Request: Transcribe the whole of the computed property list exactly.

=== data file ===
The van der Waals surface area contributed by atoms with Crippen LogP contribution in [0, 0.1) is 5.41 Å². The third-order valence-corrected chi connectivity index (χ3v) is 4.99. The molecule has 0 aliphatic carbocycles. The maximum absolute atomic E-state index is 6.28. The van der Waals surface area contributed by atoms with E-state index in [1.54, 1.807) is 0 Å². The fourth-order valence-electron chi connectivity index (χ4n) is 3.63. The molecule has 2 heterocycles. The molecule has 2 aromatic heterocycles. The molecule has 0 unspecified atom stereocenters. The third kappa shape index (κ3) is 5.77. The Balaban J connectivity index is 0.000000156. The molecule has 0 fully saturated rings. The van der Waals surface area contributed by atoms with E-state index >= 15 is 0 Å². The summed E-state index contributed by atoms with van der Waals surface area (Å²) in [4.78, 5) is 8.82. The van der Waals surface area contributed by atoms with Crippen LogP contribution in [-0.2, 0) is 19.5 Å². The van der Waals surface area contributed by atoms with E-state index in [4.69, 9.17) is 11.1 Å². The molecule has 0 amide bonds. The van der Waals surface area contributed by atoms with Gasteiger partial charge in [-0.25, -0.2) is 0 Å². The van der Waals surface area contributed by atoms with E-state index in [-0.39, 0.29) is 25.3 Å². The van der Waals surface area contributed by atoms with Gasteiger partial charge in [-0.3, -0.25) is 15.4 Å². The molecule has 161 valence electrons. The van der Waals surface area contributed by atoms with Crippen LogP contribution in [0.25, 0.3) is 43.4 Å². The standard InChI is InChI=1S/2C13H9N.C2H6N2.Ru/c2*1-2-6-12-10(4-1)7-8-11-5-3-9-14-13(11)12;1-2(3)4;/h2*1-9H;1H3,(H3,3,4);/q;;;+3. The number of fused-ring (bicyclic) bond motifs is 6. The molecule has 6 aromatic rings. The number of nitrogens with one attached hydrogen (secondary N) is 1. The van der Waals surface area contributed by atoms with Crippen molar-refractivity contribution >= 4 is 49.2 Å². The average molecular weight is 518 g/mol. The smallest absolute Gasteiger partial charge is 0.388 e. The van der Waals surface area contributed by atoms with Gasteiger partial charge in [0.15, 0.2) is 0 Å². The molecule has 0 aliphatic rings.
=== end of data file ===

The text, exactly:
The van der Waals surface area contributed by atoms with Crippen LogP contribution in [0, 0.1) is 5.41 Å². The third-order valence-corrected chi connectivity index (χ3v) is 4.99. The molecule has 0 aliphatic carbocycles. The maximum absolute atomic E-state index is 6.28. The van der Waals surface area contributed by atoms with E-state index in [1.54, 1.807) is 0 Å². The fourth-order valence-electron chi connectivity index (χ4n) is 3.63. The molecule has 2 heterocycles. The molecule has 2 aromatic heterocycles. The molecule has 0 unspecified atom stereocenters. The third kappa shape index (κ3) is 5.77. The Balaban J connectivity index is 0.000000156. The molecule has 0 fully saturated rings. The van der Waals surface area contributed by atoms with E-state index >= 15 is 0 Å². The summed E-state index contributed by atoms with van der Waals surface area (Å²) in [4.78, 5) is 8.82. The van der Waals surface area contributed by atoms with Crippen LogP contribution in [-0.2, 0) is 19.5 Å². The van der Waals surface area contributed by atoms with E-state index in [4.69, 9.17) is 11.1 Å². The molecule has 0 amide bonds. The van der Waals surface area contributed by atoms with Gasteiger partial charge in [-0.25, -0.2) is 0 Å². The van der Waals surface area contributed by atoms with E-state index in [-0.39, 0.29) is 25.3 Å². The van der Waals surface area contributed by atoms with Gasteiger partial charge in [-0.3, -0.25) is 15.4 Å². The molecule has 161 valence electrons. The van der Waals surface area contributed by atoms with Crippen LogP contribution in [0.25, 0.3) is 43.4 Å². The standard InChI is InChI=1S/2C13H9N.C2H6N2.Ru/c2*1-2-6-12-10(4-1)7-8-11-5-3-9-14-13(11)12;1-2(3)4;/h2*1-9H;1H3,(H3,3,4);/q;;;+3. The number of fused-ring (bicyclic) bond motifs is 6. The molecule has 6 aromatic rings. The number of nitrogens with one attached hydrogen (secondary N) is 1. The van der Waals surface area contributed by atoms with Crippen molar-refractivity contribution >= 4 is 49.2 Å². The average molecular weight is 518 g/mol. The smallest absolute Gasteiger partial charge is 0.388 e. The van der Waals surface area contributed by atoms with Gasteiger partial charge in [0.15, 0.2) is 0 Å². The molecule has 0 aliphatic rings.